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By Sherry Derr-Wille

Leonore Hayes, Leo to her friends, only wants to be allowed to work on an archaeological dig, but being a woman the headman at UMBA won’t allow her to use the skills she has to offer. When she makes a find that can change the entire project, she finds not only her reputation but also her life in danger.

David Clark wants nothing to do with archaeology. In an attempt to get away from his family, he has been volunteering at a mission in Kenya. On the eve of his going home, his parents enlist his help to validate a new discovery at a project called UMBA on the other side of Kenya form the mission. Once there, he realizes that Leo has found something that could change the archaeological world, as well as David, forever.

Romance

Sensuality rating: 0

Cover Art by Bev Haynes

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Cover of Umba by Sherry Derr-Wille
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Chapter 1

UMBA DIG - KENYA – 2028

 A cool predawn breeze kissed Leonore’s cheek as she prepared for her morning run. She’d been in Kenya, working on the UMBA archaeological dig, for three weeks now and wondered why she’d come to Africa in the first place.

When she received her acceptance letter on this dig she thought she could make a difference here. Instead, she found herself the only female volunteer. Dr. Conrad Kaufman had been furious when he realized Leo was short for Leonore. Although she signed her letter of applications Leonore P. Hayes, her letters of recommendation all called her Leo.

As punishment for being female, Kaufman kept her busy cleaning up when all she wanted to do was work the dig. Of all the volunteers, she found no one with her knowledge of carbon dating working here.

If it weren’t for the fact she needed this summer on UMBA for her post graduate course at Havelin in the fall, she’d chuck the whole thing and go back to the states. Surely, Dr. Grant-Clark would understand, perhaps even allow her to take this year’s course and do her field work on another dig next summer.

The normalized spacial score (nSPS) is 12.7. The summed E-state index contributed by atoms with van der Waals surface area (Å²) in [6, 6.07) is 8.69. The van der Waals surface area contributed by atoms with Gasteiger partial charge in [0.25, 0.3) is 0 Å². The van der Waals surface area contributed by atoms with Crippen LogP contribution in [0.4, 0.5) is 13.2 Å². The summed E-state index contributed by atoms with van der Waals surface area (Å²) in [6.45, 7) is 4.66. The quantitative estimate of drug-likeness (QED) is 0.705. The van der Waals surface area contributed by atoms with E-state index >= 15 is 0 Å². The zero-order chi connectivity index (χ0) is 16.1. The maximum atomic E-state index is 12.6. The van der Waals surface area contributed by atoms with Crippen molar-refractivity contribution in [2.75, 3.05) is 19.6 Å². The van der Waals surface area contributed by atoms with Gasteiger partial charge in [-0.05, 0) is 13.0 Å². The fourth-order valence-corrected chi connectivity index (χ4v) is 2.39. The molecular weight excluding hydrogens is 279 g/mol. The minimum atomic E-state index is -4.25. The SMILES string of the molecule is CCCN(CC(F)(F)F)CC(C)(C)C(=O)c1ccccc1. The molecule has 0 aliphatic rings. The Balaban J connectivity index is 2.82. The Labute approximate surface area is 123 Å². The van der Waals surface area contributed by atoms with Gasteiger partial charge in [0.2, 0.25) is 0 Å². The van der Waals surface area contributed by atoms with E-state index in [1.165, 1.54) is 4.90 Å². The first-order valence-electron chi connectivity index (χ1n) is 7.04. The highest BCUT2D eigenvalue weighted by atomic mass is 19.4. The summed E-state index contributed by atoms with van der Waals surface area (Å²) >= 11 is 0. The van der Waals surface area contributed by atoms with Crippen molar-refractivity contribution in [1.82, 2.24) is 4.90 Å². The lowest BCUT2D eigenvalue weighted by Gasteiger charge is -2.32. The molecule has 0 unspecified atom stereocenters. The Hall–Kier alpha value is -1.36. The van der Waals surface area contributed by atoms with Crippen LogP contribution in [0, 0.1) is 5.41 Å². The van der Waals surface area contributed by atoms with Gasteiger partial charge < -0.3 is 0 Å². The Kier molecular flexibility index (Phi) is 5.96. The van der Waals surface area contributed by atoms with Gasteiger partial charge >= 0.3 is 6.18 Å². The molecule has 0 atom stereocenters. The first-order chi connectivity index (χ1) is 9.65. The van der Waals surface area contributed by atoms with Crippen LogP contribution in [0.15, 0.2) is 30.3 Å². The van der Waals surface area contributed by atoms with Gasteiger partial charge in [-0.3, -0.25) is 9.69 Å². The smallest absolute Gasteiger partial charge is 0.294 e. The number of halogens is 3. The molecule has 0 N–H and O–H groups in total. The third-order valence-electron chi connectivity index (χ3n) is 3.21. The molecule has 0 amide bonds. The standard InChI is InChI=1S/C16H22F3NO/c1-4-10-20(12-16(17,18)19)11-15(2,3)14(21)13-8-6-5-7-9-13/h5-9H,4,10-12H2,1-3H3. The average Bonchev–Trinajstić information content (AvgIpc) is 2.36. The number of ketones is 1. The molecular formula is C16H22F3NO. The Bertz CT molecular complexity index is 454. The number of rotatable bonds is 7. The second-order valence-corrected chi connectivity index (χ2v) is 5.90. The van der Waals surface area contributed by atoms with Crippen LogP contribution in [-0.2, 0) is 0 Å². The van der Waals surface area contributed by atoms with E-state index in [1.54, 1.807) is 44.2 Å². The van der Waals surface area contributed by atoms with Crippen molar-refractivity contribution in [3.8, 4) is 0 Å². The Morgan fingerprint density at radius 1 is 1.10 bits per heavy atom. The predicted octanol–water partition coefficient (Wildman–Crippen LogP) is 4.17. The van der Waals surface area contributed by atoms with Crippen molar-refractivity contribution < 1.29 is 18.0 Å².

She shook her head to clear her mind, and started her morning run. Putting off the run any longer would make her late for breakfast.

As usual, when she ran, she saw few animals. The drought caused them to migrate to other areas in search of water. At least that’s what she’d been told by a man she met occasionally when she went running.

She enjoyed talking to the man who called himself The Nomad. Although he didn’t look like the other natives of Kenya she met, he told her he’d lived most of his life in the area. She judged him to be in his late forties, but the way he spoke reminded her of an older, wiser man. Maybe it was his golden brown skin, dark eyes and dark hair, which made her think him to be younger.

Without warning, the earth beneath her feet gave way. She grasped at the dry grass. For a moment, it stopped her sudden fall, then it too gave way and she tumbled the last few feet to the bottom.

Leo felt the air expel from her lungs from the force of the landing on the smooth stones. After taking mental inventory of her body parts, she deducted there was nothing broken. Sitting up she reached for the flashlight strapped to her waist.

The beam illuminated the cavern. She gasped in disbelief. Before her stood an altar table, with trappings much like the ones she read about. Searching her memory, the words Round Tree, in West Virginia unfurled. Afraid to touch anything she flashed the light around, allowing it to fall on stone jars and statues.

“My god,” she said aloud. “What is this place?” She heard no answers. She didn’t need answers. She knew them already. Twenty-five years ago, Round Tree had been called the find of the century. If her assumptions were correct, she, Leo Hayes, just made a find that would be every bit as important to Africa as Round Tree was to America

 

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